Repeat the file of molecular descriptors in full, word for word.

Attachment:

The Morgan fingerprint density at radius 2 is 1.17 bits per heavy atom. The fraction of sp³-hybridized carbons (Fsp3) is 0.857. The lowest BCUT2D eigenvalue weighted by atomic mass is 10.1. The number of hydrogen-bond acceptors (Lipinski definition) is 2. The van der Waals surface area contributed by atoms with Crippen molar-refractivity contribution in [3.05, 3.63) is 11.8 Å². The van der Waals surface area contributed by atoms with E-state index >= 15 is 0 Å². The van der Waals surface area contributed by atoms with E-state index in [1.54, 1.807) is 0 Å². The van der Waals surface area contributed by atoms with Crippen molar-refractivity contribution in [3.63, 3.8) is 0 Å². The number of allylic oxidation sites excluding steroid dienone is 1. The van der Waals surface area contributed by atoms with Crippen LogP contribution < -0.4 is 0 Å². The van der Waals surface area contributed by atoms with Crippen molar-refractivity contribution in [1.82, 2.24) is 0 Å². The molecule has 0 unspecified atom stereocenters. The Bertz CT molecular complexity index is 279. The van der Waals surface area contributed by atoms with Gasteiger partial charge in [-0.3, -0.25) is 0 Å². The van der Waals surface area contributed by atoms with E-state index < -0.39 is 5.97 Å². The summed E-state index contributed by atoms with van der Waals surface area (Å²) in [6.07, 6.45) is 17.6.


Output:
The Morgan fingerprint density at radius 2 is 1.17 bits per heavy atom. The fraction of sp³-hybridized carbons (Fsp3) is 0.857. The lowest BCUT2D eigenvalue weighted by atomic mass is 10.1. The number of hydrogen-bond acceptors (Lipinski definition) is 2. The van der Waals surface area contributed by atoms with Crippen molar-refractivity contribution in [3.05, 3.63) is 11.8 Å². The van der Waals surface area contributed by atoms with E-state index >= 15 is 0 Å². The van der Waals surface area contributed by atoms with E-state index in [1.54, 1.807) is 0 Å². The van der Waals surface area contributed by atoms with Crippen molar-refractivity contribution in [3.63, 3.8) is 0 Å². The number of allylic oxidation sites excluding steroid dienone is 1. The van der Waals surface area contributed by atoms with Crippen LogP contribution < -0.4 is 0 Å². The van der Waals surface area contributed by atoms with Crippen molar-refractivity contribution in [1.82, 2.24) is 0 Å². The molecule has 0 unspecified atom stereocenters. The Bertz CT molecular complexity index is 279. The van der Waals surface area contributed by atoms with Gasteiger partial charge in [-0.3, -0.25) is 0 Å². The van der Waals surface area contributed by atoms with E-state index < -0.39 is 5.97 Å². The summed E-state index contributed by atoms with van der Waals surface area (Å²) in [6.07, 6.45) is 17.6.